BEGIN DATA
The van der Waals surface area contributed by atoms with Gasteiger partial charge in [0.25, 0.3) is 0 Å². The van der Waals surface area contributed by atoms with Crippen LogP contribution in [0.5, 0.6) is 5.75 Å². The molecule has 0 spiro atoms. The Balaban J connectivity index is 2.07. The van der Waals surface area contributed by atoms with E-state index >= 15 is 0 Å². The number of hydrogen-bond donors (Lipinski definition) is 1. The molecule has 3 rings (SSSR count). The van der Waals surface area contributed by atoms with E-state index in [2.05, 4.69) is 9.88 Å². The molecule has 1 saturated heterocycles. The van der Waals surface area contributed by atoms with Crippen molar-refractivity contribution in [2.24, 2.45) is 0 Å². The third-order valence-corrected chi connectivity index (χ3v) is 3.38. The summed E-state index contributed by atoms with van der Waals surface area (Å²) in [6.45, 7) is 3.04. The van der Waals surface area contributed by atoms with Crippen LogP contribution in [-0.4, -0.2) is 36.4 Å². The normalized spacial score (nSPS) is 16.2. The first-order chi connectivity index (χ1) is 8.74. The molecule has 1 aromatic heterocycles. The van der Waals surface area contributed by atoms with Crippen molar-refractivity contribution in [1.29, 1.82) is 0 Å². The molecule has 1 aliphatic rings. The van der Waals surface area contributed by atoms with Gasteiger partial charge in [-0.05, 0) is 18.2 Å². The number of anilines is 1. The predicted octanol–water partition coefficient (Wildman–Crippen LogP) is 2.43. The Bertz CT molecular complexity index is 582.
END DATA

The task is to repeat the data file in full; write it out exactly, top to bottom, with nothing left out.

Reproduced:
The van der Waals surface area contributed by atoms with Gasteiger partial charge in [0.25, 0.3) is 0 Å². The van der Waals surface area contributed by atoms with Crippen LogP contribution in [0.5, 0.6) is 5.75 Å². The molecule has 0 spiro atoms. The Balaban J connectivity index is 2.07. The van der Waals surface area contributed by atoms with E-state index >= 15 is 0 Å². The number of hydrogen-bond donors (Lipinski definition) is 1. The molecule has 3 rings (SSSR count). The van der Waals surface area contributed by atoms with E-state index in [2.05, 4.69) is 9.88 Å². The molecule has 1 saturated heterocycles. The van der Waals surface area contributed by atoms with Crippen molar-refractivity contribution in [2.24, 2.45) is 0 Å². The third-order valence-corrected chi connectivity index (χ3v) is 3.38. The summed E-state index contributed by atoms with van der Waals surface area (Å²) in [6.45, 7) is 3.04. The van der Waals surface area contributed by atoms with Crippen LogP contribution in [-0.4, -0.2) is 36.4 Å². The normalized spacial score (nSPS) is 16.2. The first-order chi connectivity index (χ1) is 8.74. The molecule has 1 aromatic heterocycles. The van der Waals surface area contributed by atoms with Crippen molar-refractivity contribution in [1.29, 1.82) is 0 Å². The molecule has 1 aliphatic rings. The van der Waals surface area contributed by atoms with Gasteiger partial charge in [-0.05, 0) is 18.2 Å². The number of anilines is 1. The predicted octanol–water partition coefficient (Wildman–Crippen LogP) is 2.43. The Bertz CT molecular complexity index is 582.